This is among the most appalling satellite images of a wildfire that I’ve ever seen

By Tom Yulsman | December 11, 2017 2:01 am

The obscuring smoke from the Thomas Fire — now 70 percent as large as L.A. — smothers a large swath of SoCal’s coast.

An appalling pall of wildfire smoke from the Thomas Fire

An image acquired by NASA’s Terra satellite shows thick, brownish smoke billowing across a large area of the Southern California coast between Ventura and Santa Barbara on Sunday, Dec. 10, 2017. Please click on the image to enlarge it. (Source: NASA Worldview)

I’ve seen my share of satellite images of wildfires. And whether it has been the size, the intensity, or the massive spread of billowing smoke, quite a few have horrified me.

So when I saw the view above of the Thomas Fire blazing between Ventura and Santa Barbara, it wasn’t as if I had never encountered anything like it. Even so, when I first saw the thick smoke obscuring about a 50-mile swath of the coast and pouring out far over the Pacific, I gasped out loud.

I’m not saying that to be overly dramatic. It’s just true. Perhaps I reacted in that way because I’ve spent quite a lot of time down there along that beautiful strand. So I can well imagine what it must be like under that appalling pall of smoke.

A view of the Southern California coast acquired by NASA's Terra satellite before the Thomas Fire blanketed the coast in an appalling pall of smoke.

A view of the Southern California coast acquired by NASA’s Terra satellite on Dec. 4, 2017, just before the Thomas Fire erupted near Ventura. (Source: NASA Worldview)

The image was acquired by NASA’s Terra satellite yesterday — Sunday, Dec. 10th, 2017. By way of comparison, the image to the right shows what this part of the California coast looked like to Terra on Dec. 4th, just before the blaze erupted. (Please click to enlarge it)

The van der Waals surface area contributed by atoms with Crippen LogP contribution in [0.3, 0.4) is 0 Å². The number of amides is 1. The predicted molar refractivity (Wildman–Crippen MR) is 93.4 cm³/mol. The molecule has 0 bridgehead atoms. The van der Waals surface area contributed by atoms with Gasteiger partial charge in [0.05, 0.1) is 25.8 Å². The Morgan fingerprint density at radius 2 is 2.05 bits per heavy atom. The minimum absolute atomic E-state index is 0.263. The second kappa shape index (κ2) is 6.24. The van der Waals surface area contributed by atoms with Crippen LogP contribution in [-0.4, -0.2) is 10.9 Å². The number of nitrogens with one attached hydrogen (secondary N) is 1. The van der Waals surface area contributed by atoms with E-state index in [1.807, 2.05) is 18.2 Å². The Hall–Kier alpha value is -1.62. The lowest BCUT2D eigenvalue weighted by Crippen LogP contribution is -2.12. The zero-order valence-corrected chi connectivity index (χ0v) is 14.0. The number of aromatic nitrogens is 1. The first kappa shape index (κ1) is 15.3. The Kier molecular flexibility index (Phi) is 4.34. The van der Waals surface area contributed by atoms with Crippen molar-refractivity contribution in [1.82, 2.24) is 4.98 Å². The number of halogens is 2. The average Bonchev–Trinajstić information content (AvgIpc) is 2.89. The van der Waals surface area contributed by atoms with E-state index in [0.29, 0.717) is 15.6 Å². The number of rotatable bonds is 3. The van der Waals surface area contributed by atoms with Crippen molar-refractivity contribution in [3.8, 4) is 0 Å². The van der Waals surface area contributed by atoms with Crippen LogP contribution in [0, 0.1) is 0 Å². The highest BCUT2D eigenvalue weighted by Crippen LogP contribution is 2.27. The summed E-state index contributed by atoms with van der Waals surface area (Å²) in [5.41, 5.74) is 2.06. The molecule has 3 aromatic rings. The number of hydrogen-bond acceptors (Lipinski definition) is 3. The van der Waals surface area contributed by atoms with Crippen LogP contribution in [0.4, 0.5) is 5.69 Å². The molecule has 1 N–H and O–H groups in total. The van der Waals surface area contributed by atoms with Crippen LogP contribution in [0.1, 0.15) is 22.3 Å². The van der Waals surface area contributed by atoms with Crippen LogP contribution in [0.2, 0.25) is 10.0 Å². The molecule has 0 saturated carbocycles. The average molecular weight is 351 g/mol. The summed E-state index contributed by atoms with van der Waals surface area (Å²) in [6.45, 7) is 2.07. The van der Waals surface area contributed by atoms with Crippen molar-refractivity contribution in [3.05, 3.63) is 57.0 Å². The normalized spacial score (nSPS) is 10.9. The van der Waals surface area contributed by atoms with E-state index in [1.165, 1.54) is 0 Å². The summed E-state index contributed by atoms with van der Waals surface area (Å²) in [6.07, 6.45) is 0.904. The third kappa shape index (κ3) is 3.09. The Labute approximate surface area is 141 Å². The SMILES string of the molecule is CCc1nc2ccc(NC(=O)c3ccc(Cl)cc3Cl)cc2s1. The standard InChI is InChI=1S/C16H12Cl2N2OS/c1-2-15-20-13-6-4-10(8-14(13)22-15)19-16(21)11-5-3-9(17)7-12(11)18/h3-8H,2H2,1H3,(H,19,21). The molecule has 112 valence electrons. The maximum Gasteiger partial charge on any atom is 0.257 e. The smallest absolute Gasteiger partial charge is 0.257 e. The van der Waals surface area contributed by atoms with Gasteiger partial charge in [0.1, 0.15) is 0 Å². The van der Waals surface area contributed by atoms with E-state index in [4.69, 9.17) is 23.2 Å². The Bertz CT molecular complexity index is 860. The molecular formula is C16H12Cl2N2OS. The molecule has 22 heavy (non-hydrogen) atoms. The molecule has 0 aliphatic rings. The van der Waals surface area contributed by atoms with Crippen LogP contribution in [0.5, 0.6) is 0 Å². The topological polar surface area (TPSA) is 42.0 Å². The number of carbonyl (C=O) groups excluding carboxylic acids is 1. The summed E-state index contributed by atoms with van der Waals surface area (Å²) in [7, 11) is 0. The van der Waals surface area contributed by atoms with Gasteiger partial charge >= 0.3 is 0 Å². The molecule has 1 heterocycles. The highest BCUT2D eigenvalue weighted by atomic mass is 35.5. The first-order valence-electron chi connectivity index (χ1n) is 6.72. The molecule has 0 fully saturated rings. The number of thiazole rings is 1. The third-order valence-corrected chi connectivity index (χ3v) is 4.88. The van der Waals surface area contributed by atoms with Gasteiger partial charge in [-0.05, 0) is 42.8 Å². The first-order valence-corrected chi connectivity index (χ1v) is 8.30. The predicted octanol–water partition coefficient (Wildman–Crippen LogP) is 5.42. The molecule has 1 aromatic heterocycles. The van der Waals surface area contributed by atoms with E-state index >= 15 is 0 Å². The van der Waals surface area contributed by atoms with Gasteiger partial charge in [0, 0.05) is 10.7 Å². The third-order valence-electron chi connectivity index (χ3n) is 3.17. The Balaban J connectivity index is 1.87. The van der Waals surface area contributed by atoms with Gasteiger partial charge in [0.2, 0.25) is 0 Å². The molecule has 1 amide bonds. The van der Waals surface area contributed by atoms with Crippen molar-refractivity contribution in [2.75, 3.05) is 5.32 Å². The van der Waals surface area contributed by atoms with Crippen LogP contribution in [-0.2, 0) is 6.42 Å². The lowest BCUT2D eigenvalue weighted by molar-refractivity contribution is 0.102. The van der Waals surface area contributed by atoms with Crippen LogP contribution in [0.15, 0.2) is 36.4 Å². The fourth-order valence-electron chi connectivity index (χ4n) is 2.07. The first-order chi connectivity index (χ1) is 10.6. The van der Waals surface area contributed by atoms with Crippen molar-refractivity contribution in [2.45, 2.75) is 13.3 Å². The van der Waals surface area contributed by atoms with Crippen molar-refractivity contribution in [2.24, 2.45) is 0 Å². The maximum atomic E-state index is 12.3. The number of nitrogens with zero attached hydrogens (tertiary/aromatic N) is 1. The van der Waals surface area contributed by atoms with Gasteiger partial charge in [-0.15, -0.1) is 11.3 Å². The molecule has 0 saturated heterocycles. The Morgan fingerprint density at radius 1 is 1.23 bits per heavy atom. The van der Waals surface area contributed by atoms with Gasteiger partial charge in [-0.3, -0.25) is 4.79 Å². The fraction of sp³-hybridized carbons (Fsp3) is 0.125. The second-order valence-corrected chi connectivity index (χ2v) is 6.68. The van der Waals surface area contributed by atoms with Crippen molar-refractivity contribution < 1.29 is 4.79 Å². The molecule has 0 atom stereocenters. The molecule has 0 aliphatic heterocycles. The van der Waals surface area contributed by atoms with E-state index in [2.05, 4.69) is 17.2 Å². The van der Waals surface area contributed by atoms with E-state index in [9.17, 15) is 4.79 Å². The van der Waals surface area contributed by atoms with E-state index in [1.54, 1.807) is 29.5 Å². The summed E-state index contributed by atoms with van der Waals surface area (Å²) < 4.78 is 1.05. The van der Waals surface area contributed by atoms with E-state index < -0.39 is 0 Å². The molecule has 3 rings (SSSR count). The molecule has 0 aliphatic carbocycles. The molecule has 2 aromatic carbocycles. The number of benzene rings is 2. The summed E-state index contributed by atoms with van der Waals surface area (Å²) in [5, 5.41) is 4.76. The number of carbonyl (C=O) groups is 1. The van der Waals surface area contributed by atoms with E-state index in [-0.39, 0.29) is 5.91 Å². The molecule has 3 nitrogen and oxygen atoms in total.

Sunday was day 7 of the Thomas Fire. As of the evening it had consumed 230,000 acres — 71 percent as large as the entire city of Los Angeles. It is now the fifth largest wildfire in California’s modern history — and still growing.

Here’s a map of the fire, from InciWeb:

2017_12_10-13.35.06.623-CST

To look at fine detail of the fire’s perimeter, click on the map to enlarge it. When you do, you’ll see a finger of the fire pointing right at Carpinteria, which is now under threat, as are the communities of Summerland and Montecito just up the coast to the west. Voluntary evacuations were underway in those towns on Sunday.

The two big lobes of the fire pointing toward the west almost completely enclose the community of Ojai in the mountains north of the city of Ventura.

The blaze grew by an astonishing 50,000 acres today, and containment actually dropped from 15 percent to 10 percent. The Thomas Fire has destroyed 790 structures — and threatens a mind-boggling 18,000 more, according to this evening’s update from CalFire.

This photo posted to Twitter today shows what it looked like from Newbury Park — about 25 miles away.

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ImaGeo

ImaGeo is a visual blog focusing on the intersection of imagery, imagination and Earth. It focuses on spectacular visuals related to the science of our planet, with an emphasis (although not an exclusive one) on the unfolding Anthropocene Epoch.

About Tom Yulsman

Tom Yulsman is Director of the Center for Environmental Journalism and a Professor of Journalism at the University of Colorado, Boulder. He also continues to work as a science and environmental journalist with more than 30 years of experience producing content for major publications. His work has appeared in the New York Times, Washington Post, Audubon, Climate Central, Columbia Journalism Review, Discover, Nieman Reports, and many other publications. He has held a variety of editorial positions over the years, including a stint as editor-in-chief of Earth magazine. Yulsman has written one book: Origins: the Quest for Our Cosmic Roots, published by the Institute of Physics in 2003.

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